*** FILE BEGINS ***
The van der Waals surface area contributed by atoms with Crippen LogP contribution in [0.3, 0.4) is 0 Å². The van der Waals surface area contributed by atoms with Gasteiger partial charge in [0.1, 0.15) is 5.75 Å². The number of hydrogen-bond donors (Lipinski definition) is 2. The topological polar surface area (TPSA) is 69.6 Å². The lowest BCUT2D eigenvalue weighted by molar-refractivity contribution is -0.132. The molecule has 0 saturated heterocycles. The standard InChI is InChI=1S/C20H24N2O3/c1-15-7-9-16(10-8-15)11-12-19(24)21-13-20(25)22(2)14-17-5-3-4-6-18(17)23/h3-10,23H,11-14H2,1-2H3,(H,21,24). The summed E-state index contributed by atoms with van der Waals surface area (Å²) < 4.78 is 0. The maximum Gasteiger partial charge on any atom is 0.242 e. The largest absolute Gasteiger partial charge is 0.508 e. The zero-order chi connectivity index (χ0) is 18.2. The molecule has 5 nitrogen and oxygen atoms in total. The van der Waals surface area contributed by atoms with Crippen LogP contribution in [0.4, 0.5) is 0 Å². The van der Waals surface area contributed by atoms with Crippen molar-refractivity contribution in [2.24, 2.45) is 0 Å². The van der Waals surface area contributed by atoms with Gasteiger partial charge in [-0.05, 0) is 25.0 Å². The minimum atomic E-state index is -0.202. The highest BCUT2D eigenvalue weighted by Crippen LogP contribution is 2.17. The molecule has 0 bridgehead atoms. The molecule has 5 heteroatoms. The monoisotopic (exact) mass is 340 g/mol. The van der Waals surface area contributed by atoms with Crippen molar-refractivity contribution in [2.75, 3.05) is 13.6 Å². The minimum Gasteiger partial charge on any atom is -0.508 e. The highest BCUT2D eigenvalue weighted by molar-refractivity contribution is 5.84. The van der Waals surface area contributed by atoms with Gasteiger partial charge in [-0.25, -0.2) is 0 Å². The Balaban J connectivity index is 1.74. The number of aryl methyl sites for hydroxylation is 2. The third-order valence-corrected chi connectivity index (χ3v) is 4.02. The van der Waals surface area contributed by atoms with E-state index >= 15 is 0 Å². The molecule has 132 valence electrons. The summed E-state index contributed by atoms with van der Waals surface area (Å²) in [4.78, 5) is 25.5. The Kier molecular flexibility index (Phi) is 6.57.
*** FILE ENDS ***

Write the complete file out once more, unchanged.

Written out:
The van der Waals surface area contributed by atoms with Crippen LogP contribution in [0.3, 0.4) is 0 Å². The van der Waals surface area contributed by atoms with Gasteiger partial charge in [0.1, 0.15) is 5.75 Å². The number of hydrogen-bond donors (Lipinski definition) is 2. The topological polar surface area (TPSA) is 69.6 Å². The lowest BCUT2D eigenvalue weighted by molar-refractivity contribution is -0.132. The molecule has 0 saturated heterocycles. The standard InChI is InChI=1S/C20H24N2O3/c1-15-7-9-16(10-8-15)11-12-19(24)21-13-20(25)22(2)14-17-5-3-4-6-18(17)23/h3-10,23H,11-14H2,1-2H3,(H,21,24). The summed E-state index contributed by atoms with van der Waals surface area (Å²) < 4.78 is 0. The maximum Gasteiger partial charge on any atom is 0.242 e. The largest absolute Gasteiger partial charge is 0.508 e. The zero-order chi connectivity index (χ0) is 18.2. The molecule has 5 nitrogen and oxygen atoms in total. The van der Waals surface area contributed by atoms with Crippen LogP contribution in [0.4, 0.5) is 0 Å². The van der Waals surface area contributed by atoms with Crippen molar-refractivity contribution in [2.24, 2.45) is 0 Å². The van der Waals surface area contributed by atoms with Gasteiger partial charge in [-0.05, 0) is 25.0 Å². The minimum atomic E-state index is -0.202. The highest BCUT2D eigenvalue weighted by Crippen LogP contribution is 2.17. The molecule has 0 bridgehead atoms. The molecule has 5 heteroatoms. The monoisotopic (exact) mass is 340 g/mol. The van der Waals surface area contributed by atoms with Crippen molar-refractivity contribution in [2.75, 3.05) is 13.6 Å². The minimum Gasteiger partial charge on any atom is -0.508 e. The highest BCUT2D eigenvalue weighted by molar-refractivity contribution is 5.84. The van der Waals surface area contributed by atoms with Gasteiger partial charge in [-0.25, -0.2) is 0 Å². The Balaban J connectivity index is 1.74. The number of aryl methyl sites for hydroxylation is 2. The third-order valence-corrected chi connectivity index (χ3v) is 4.02. The van der Waals surface area contributed by atoms with E-state index >= 15 is 0 Å². The molecule has 132 valence electrons. The summed E-state index contributed by atoms with van der Waals surface area (Å²) in [4.78, 5) is 25.5. The Kier molecular flexibility index (Phi) is 6.57.